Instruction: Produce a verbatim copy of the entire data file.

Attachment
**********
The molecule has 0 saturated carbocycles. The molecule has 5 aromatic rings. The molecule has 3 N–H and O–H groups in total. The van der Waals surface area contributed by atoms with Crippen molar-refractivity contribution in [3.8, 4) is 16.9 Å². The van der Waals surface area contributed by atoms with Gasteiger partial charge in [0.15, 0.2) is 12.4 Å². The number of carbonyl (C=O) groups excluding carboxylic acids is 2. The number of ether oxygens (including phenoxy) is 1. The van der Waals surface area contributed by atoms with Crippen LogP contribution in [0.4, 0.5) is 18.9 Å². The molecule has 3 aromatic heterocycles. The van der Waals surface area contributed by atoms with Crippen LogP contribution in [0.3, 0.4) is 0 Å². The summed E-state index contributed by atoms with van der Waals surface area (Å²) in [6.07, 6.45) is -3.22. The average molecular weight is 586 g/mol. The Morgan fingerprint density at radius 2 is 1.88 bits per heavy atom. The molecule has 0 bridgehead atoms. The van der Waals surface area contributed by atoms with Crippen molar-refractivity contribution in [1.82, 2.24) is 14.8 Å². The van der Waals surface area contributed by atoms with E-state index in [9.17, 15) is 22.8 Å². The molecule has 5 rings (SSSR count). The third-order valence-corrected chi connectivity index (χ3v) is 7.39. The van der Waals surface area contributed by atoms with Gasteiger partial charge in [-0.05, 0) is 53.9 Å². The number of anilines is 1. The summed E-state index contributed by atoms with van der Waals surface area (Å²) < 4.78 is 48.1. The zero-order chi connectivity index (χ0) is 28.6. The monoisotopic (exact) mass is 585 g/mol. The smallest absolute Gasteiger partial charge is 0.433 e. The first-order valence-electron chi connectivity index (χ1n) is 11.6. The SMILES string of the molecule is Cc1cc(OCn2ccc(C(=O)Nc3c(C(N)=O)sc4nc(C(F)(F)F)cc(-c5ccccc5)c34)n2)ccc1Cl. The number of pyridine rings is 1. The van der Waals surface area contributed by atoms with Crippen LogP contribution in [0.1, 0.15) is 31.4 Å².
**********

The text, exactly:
The molecule has 0 saturated carbocycles. The molecule has 5 aromatic rings. The molecule has 3 N–H and O–H groups in total. The van der Waals surface area contributed by atoms with Crippen molar-refractivity contribution in [3.8, 4) is 16.9 Å². The van der Waals surface area contributed by atoms with Gasteiger partial charge in [0.15, 0.2) is 12.4 Å². The number of carbonyl (C=O) groups excluding carboxylic acids is 2. The number of ether oxygens (including phenoxy) is 1. The van der Waals surface area contributed by atoms with Crippen LogP contribution in [0.4, 0.5) is 18.9 Å². The molecule has 3 aromatic heterocycles. The van der Waals surface area contributed by atoms with Crippen LogP contribution in [0.3, 0.4) is 0 Å². The summed E-state index contributed by atoms with van der Waals surface area (Å²) in [6.07, 6.45) is -3.22. The average molecular weight is 586 g/mol. The Morgan fingerprint density at radius 2 is 1.88 bits per heavy atom. The molecule has 0 bridgehead atoms. The van der Waals surface area contributed by atoms with Crippen molar-refractivity contribution in [1.82, 2.24) is 14.8 Å². The van der Waals surface area contributed by atoms with E-state index in [9.17, 15) is 22.8 Å². The molecule has 5 rings (SSSR count). The third-order valence-corrected chi connectivity index (χ3v) is 7.39. The van der Waals surface area contributed by atoms with Gasteiger partial charge in [-0.05, 0) is 53.9 Å². The number of anilines is 1. The summed E-state index contributed by atoms with van der Waals surface area (Å²) < 4.78 is 48.1. The zero-order chi connectivity index (χ0) is 28.6. The monoisotopic (exact) mass is 585 g/mol. The smallest absolute Gasteiger partial charge is 0.433 e. The first-order valence-electron chi connectivity index (χ1n) is 11.6. The SMILES string of the molecule is Cc1cc(OCn2ccc(C(=O)Nc3c(C(N)=O)sc4nc(C(F)(F)F)cc(-c5ccccc5)c34)n2)ccc1Cl. The number of pyridine rings is 1. The van der Waals surface area contributed by atoms with Crippen LogP contribution in [0.1, 0.15) is 31.4 Å².